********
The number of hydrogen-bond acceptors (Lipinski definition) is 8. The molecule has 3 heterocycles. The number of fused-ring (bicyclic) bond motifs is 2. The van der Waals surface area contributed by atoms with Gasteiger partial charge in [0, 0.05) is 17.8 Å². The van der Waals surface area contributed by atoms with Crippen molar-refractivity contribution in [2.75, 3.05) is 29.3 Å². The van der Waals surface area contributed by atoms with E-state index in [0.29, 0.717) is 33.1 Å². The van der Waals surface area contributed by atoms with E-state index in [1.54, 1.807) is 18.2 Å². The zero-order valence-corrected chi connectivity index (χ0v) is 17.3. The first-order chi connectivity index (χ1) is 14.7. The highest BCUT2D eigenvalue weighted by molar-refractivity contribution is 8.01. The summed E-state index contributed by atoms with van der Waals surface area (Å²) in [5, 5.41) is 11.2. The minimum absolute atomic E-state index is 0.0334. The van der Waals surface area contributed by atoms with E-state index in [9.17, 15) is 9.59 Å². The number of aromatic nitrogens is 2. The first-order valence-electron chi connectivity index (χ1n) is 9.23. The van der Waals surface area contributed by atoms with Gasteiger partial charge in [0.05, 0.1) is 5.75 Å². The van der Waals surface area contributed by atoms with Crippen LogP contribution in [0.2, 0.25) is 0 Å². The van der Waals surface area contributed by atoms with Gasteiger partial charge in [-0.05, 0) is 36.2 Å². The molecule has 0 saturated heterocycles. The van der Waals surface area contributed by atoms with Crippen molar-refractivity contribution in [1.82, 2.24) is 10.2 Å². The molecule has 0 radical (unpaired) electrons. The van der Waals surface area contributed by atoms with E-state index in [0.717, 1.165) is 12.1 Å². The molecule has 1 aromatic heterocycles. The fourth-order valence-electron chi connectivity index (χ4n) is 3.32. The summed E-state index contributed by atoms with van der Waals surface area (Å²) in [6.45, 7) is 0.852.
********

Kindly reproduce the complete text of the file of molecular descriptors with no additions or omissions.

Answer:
The number of hydrogen-bond acceptors (Lipinski definition) is 8. The molecule has 3 heterocycles. The number of fused-ring (bicyclic) bond motifs is 2. The van der Waals surface area contributed by atoms with Gasteiger partial charge in [0, 0.05) is 17.8 Å². The van der Waals surface area contributed by atoms with Crippen molar-refractivity contribution in [2.75, 3.05) is 29.3 Å². The van der Waals surface area contributed by atoms with E-state index in [0.29, 0.717) is 33.1 Å². The van der Waals surface area contributed by atoms with E-state index in [1.54, 1.807) is 18.2 Å². The zero-order valence-corrected chi connectivity index (χ0v) is 17.3. The first-order chi connectivity index (χ1) is 14.7. The highest BCUT2D eigenvalue weighted by molar-refractivity contribution is 8.01. The summed E-state index contributed by atoms with van der Waals surface area (Å²) in [5, 5.41) is 11.2. The minimum absolute atomic E-state index is 0.0334. The van der Waals surface area contributed by atoms with E-state index in [9.17, 15) is 9.59 Å². The number of aromatic nitrogens is 2. The first-order valence-electron chi connectivity index (χ1n) is 9.23. The van der Waals surface area contributed by atoms with Gasteiger partial charge in [0.05, 0.1) is 5.75 Å². The van der Waals surface area contributed by atoms with Crippen LogP contribution in [0.2, 0.25) is 0 Å². The van der Waals surface area contributed by atoms with Gasteiger partial charge in [-0.05, 0) is 36.2 Å². The molecule has 0 saturated heterocycles. The van der Waals surface area contributed by atoms with Crippen molar-refractivity contribution in [1.82, 2.24) is 10.2 Å². The molecule has 0 radical (unpaired) electrons. The van der Waals surface area contributed by atoms with E-state index in [0.717, 1.165) is 12.1 Å². The molecule has 1 aromatic heterocycles. The fourth-order valence-electron chi connectivity index (χ4n) is 3.32. The summed E-state index contributed by atoms with van der Waals surface area (Å²) in [6.45, 7) is 0.852.